An emptier, fuller life…

I’m reading One Thousand Gifts by: Ann Voskamp right now.  I’m only a few chapters in, but love the way this woman loves words. Here are just a few…

Could a name be any shorter?  Three letters without even the flourish of an e.  Ann, a trio of curves and lines.  It means “full of grace.”  I haven’t been.

Dad says nothing more.  That shake of the head says it all, expresses our closed hands, our bruised shaking fists.  No.  No benevolent Being, no grace, no meaning to it all.  My dad, a good farmer who loved his daughter the way only eyes can rightly express, he rarely said all that; only sometimes, when he’d close his eyes and ask me to stroke away the day between the fingers.  But these aren’t things you need to say anyways.  Like all beliefs, you simply live them.

The fruit’s poison has infected the whole of humanity.  Me.  I say no to what He’s given.  I thirst for some roborant, some elixir to relieve the anguish of what I’ve believed:  God isn’t good.  God doesn’t love me.  If I’m ruthlessly honest, I may have said yes to God, yes to Christianity, but really, I have lived the no.  I have.  Infected by that Eden mouthful, the retina of my soul develops macular holes of blackness.  From my own beginning, my sister’s death tears a hole in the canvas of the world.  Losses do that.  One life-loss can infect the whole of a life.”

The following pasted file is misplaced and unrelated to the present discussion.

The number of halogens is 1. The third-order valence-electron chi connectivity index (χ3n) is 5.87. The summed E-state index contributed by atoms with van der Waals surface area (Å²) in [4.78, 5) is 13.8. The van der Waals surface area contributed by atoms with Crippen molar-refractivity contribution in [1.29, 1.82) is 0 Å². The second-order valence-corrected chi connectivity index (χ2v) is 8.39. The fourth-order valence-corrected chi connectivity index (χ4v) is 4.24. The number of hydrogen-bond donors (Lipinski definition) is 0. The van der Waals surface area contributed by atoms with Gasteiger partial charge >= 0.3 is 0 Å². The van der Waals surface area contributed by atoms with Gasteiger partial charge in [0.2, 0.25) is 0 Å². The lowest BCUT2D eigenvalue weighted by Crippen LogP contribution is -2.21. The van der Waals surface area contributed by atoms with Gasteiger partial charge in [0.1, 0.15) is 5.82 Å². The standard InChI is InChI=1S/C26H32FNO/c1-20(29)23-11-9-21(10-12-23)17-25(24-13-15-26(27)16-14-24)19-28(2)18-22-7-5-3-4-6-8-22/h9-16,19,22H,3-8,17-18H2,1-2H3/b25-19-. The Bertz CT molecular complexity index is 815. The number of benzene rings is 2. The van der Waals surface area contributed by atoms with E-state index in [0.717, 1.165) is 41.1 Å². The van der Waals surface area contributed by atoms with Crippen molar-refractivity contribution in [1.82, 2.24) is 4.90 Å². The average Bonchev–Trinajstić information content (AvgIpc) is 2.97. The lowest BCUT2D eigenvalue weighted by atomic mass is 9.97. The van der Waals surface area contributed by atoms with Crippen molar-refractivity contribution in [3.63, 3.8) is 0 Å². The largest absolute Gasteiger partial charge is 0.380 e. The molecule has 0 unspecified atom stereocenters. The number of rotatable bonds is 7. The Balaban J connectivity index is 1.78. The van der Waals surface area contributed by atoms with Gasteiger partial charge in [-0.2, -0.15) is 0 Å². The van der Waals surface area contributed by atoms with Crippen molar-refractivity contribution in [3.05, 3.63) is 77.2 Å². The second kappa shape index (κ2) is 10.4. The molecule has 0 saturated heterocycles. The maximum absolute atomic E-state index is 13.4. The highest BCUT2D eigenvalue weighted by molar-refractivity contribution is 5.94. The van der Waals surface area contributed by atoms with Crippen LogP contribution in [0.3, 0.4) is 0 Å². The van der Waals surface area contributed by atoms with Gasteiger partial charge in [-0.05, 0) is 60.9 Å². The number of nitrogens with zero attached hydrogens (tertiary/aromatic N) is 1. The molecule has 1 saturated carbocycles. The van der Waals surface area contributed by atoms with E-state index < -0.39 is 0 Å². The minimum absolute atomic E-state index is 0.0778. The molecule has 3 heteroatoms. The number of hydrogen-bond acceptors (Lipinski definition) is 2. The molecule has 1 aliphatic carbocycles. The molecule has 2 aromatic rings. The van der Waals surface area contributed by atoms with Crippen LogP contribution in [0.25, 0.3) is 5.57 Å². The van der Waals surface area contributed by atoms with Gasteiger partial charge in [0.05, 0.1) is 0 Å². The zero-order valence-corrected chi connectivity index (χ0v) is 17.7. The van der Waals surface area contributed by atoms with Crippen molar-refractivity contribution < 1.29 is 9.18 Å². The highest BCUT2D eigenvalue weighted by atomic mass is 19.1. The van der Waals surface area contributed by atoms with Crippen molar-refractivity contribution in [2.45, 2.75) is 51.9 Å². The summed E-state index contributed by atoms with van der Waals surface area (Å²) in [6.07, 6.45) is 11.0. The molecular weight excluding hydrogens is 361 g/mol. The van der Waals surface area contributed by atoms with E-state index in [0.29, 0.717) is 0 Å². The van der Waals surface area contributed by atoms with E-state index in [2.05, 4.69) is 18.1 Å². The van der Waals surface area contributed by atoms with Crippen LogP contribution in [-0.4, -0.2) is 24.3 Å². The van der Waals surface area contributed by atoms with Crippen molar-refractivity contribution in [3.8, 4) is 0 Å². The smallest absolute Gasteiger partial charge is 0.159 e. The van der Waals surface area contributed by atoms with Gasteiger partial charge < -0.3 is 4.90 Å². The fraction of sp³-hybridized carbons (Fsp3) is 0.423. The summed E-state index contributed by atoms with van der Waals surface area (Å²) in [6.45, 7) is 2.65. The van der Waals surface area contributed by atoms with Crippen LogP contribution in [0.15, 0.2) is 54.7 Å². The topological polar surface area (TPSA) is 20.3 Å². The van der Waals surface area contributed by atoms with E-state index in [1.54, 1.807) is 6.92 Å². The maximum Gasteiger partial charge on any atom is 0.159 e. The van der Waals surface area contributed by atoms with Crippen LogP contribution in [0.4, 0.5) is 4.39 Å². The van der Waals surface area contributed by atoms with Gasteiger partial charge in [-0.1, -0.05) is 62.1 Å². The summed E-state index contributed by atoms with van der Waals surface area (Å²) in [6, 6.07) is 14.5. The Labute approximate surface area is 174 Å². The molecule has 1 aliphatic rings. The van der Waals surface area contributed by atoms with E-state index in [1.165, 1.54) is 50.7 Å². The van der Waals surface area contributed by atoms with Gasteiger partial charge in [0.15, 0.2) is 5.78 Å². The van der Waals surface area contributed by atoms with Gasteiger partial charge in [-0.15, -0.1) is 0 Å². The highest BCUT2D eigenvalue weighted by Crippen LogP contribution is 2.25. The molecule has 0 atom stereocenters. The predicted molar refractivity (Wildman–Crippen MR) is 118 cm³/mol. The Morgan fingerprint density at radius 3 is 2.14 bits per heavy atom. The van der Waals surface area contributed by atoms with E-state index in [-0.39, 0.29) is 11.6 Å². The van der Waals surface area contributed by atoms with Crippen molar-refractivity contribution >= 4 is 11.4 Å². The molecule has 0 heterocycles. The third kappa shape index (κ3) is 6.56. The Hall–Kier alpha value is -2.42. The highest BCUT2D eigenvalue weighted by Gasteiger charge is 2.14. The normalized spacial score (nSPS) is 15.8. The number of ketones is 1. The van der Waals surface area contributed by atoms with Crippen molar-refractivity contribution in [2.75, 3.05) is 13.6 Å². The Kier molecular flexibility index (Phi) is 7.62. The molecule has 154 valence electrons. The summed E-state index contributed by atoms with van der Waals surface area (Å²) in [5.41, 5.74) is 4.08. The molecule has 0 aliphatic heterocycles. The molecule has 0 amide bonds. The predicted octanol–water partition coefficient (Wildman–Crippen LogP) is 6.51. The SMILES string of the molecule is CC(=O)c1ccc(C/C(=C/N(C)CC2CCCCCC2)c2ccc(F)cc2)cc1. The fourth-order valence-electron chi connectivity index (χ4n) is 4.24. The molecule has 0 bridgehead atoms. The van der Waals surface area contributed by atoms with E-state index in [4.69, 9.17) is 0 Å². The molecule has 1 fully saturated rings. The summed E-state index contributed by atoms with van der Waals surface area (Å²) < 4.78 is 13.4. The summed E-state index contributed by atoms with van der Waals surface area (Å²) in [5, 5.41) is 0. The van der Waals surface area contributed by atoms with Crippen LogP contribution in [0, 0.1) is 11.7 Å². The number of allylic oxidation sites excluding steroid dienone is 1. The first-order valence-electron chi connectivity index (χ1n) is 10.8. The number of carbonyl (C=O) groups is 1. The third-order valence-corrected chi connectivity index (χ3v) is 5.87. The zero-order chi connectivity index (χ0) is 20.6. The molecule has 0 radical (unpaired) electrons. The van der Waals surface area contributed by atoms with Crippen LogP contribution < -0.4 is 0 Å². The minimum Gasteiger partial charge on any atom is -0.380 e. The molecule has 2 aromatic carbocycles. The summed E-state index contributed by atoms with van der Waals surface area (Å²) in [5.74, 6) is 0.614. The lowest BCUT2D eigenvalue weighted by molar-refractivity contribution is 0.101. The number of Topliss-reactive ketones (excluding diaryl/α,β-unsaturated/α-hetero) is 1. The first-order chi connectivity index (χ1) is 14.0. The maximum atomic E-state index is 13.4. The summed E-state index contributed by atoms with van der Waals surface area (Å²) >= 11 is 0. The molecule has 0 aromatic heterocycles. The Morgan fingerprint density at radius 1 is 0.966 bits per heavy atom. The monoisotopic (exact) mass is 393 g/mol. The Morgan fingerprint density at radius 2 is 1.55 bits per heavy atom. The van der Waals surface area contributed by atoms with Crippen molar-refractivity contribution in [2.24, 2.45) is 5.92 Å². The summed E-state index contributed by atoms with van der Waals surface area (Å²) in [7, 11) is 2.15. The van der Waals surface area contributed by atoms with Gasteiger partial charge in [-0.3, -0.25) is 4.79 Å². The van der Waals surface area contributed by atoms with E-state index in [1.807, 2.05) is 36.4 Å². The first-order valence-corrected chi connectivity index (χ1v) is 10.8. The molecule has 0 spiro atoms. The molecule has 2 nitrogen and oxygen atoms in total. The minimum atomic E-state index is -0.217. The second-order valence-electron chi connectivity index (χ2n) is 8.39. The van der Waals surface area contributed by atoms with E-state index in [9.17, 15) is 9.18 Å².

…And I moan that God has ripped away what I wanted.  No, what I needed.  Though I can hardly whisper it, I live as though He stole what I consider righty mine: happiest children, marriage of unending bliss, long content, death-defying days.  I look in the mirror, and if I’m fearlessly blunt–what I have, who I am, where I am, how I am, what I’ve got–this simply isn’t enough.  That forked tongue darts and daily I live the doubt.

 If it were up to me…”  The words pound desperate and hard, “I’d write this story differently.”  I regret the words as soon as they leave me.  They seem to un-Christian, so unaccepting–so No God!  I wish I could take them back, comb out their tangled madness, dress them in their calm Sunday best.  But there they are, released and naked, raw and real, stripped of any theological cliche, my exposed, serrated howl to the throne room.

When we find ourselves groping along, famished for more, we can choose.  When we are despairing, we can choose to live as Israelites gathering manna.  For forty long years, God’s people daily eat manna–a substance whose name literally means “What is it?”  Hungry, they choose to gather up that which is baffling.  They fill on what has no meaning.  More than 14,600 days they take their daily nourishment from that which they don’t comprehend.  They find soul-filling in the inexplicable.  They eat the mystery.  They eat the mystery.  And the mystery, that which made no sense, is like wafers of honey on the lips.

How do I give up resentment for gratitude, gnawing anger for spilling joy?  Self-focus for God-communion.  To fully live–to live full of grace and joy and all that is beauty eternal.  It is possible, wildly.  I now see and testify.  So this story–my story.  A dare to an emptier, fuller life.

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